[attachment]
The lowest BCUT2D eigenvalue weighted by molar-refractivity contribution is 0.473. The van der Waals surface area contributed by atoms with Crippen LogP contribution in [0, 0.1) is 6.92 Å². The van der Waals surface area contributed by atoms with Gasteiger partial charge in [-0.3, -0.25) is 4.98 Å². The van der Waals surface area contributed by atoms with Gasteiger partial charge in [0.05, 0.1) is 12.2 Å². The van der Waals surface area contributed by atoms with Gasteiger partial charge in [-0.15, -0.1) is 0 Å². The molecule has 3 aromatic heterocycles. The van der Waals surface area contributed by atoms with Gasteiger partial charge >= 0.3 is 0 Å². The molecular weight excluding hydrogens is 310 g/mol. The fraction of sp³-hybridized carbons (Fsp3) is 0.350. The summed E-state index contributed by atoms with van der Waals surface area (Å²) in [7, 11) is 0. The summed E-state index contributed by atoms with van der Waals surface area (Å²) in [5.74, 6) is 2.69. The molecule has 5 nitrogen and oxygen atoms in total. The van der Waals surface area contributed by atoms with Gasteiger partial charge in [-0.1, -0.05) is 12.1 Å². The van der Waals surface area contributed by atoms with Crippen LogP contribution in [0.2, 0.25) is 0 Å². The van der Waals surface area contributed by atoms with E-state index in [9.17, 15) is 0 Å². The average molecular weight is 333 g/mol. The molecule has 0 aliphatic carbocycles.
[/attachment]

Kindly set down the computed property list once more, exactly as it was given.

The lowest BCUT2D eigenvalue weighted by molar-refractivity contribution is 0.473. The van der Waals surface area contributed by atoms with Crippen LogP contribution in [0, 0.1) is 6.92 Å². The van der Waals surface area contributed by atoms with Gasteiger partial charge in [-0.3, -0.25) is 4.98 Å². The van der Waals surface area contributed by atoms with Gasteiger partial charge in [0.05, 0.1) is 12.2 Å². The van der Waals surface area contributed by atoms with Gasteiger partial charge in [-0.15, -0.1) is 0 Å². The molecule has 3 aromatic heterocycles. The van der Waals surface area contributed by atoms with Gasteiger partial charge >= 0.3 is 0 Å². The molecular weight excluding hydrogens is 310 g/mol. The fraction of sp³-hybridized carbons (Fsp3) is 0.350. The summed E-state index contributed by atoms with van der Waals surface area (Å²) in [7, 11) is 0. The summed E-state index contributed by atoms with van der Waals surface area (Å²) in [5.74, 6) is 2.69. The molecule has 5 nitrogen and oxygen atoms in total. The van der Waals surface area contributed by atoms with Gasteiger partial charge in [-0.1, -0.05) is 12.1 Å². The van der Waals surface area contributed by atoms with Crippen LogP contribution in [0.2, 0.25) is 0 Å². The van der Waals surface area contributed by atoms with E-state index in [9.17, 15) is 0 Å². The average molecular weight is 333 g/mol. The molecule has 0 aliphatic carbocycles.